We challenge our contributors to reply to ten devilishly probing questions about their London and we don’t take “Sorry Gov” for an answer. Everyone sitting in the hot seat they will face the same questions ranging from their favourite way to spend a day out in the capital to their most hated building on London’s skyline to find out what Londoners think about their city. The questions are the same but the answers vary wildly.
Charlie and Ellie started Rebel Tours in 2021 wanting to bring something different to the walking tour scene in London. After years of experience as tour guides and historians, they didn’t want to keep telling the same old stories, instead wanted to show a different, more authentic side to London with alternative walks focused on the city’s social history. Meet the Rebels here.
What’s your secret London tip?
Ellie: The Tate Modern has a great viewing platform from their cafe on the top floor of the new building. I always send tourists there, because it’s free and it’s a nice place to have a coffee after looking at all the amazing artwork.
Charlie: Always carry a small umbrella in London, whatever the weather! As well as an extra layer. Even if the sun is shining and it feels warm, we can go from a cloudless blue sky to rain within 10 minutes. It’s hard to remember that this is a small island nation far from the equator, so our weather is very changeable! Once the sun goes down, it is often very chilly, so if you’re planning on being out for the whole day, always ensure that you have a warm layer and something for the rain!
What’s your secret London place?
Ellie: Anywhere near the river immediately relaxes me. I grew up by the sea, so when I see the water I’m always happy. There’s a pub in Wapping called the Prospect of Whitby, which claims to be the site of the oldest tavern on the river. When the weather is nice, I like to sit on one of the balconies and watch the water swish and swirl under my feet.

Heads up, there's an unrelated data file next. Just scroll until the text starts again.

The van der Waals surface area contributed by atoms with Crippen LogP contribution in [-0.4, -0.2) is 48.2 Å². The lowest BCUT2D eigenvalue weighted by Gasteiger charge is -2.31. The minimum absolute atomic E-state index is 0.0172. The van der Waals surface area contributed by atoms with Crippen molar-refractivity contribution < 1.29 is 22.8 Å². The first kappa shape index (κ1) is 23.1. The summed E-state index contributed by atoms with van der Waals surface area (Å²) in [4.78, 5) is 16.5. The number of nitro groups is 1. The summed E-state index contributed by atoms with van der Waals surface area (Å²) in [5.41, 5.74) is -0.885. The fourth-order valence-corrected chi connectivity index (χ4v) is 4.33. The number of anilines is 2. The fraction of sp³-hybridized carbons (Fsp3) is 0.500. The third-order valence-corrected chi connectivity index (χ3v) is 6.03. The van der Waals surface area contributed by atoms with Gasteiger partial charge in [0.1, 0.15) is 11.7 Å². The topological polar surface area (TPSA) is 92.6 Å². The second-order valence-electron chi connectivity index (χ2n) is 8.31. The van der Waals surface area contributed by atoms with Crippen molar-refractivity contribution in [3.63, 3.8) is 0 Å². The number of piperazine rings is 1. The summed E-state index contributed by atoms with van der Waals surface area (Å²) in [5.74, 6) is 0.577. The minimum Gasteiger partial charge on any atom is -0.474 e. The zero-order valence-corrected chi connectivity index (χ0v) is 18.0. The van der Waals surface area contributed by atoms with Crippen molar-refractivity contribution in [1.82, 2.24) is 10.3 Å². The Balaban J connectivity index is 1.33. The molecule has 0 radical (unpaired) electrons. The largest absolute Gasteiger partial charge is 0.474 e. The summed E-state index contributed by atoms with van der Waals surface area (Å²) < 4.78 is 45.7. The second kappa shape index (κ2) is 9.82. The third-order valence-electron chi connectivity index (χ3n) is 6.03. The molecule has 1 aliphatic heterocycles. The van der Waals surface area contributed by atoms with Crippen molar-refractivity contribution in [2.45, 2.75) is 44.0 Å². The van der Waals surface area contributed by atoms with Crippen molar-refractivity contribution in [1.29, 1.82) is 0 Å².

Charlie: The Pride of Spitalfields is probably my favourite pub in London. It is a proper East End boozer, where all sorts of people come together, and the pints are cheap for central London! It’s hidden away just off Brick Lane, so tourists rarely stumble upon it. If you’re looking to drink with the locals, this is definitely the place to go.
What’s your biggest gripe about London?
Ellie: It’s a classic, but it has to be the extortionate rents and terrible quality of the flats. That would be the only thing that gives me ideas for moving. Charlie doesn’t have that issue anymore!
Charlie: Aside from the cost of living, we are a city that really relies on public transport – and if there are signal failures, strikes, or engineering works, then the whole city shuts down. Always plan ahead, and set off earlier than you think you’ll need to!
What’s your favourite building?
Ellie: I’m always impressed by St Paul’s, no matter how many times I see it. It is one of those buildings that makes me think, wow, I live here. And that’s a privilege, not every place has a building with that effect.
Charlie: I’m going to have to agree with Ellie, nothing beats St Paul’s Cathedral. In terms of interiors though, the Painted Hall out in Greenwich is a must-see!
What’s your most hated building?
Ellie: There’s an office block in Mitre Square in Aldgate and it’s just hideous. It annoys me every time I’m doing our East End tour. It’s totally black and oppressive, like something Darth Vader or Sauron would have built.
Charlie: That’s a tricky one, I actually love all of our buildings. So I’ll say the Palace of Westminster – not because it’s not beautiful, but because I am frustrated by its inhabitants… that’s a fair reason to hate the building, right?
What’s the best view in London?
Ellie: I love to walk across the Millenium bridge and look out to the river. But then I always love to look towards St Paul’s on one end and the Tate Modern on the other. I love that juxtaposition of the old and the new, which you find all over London.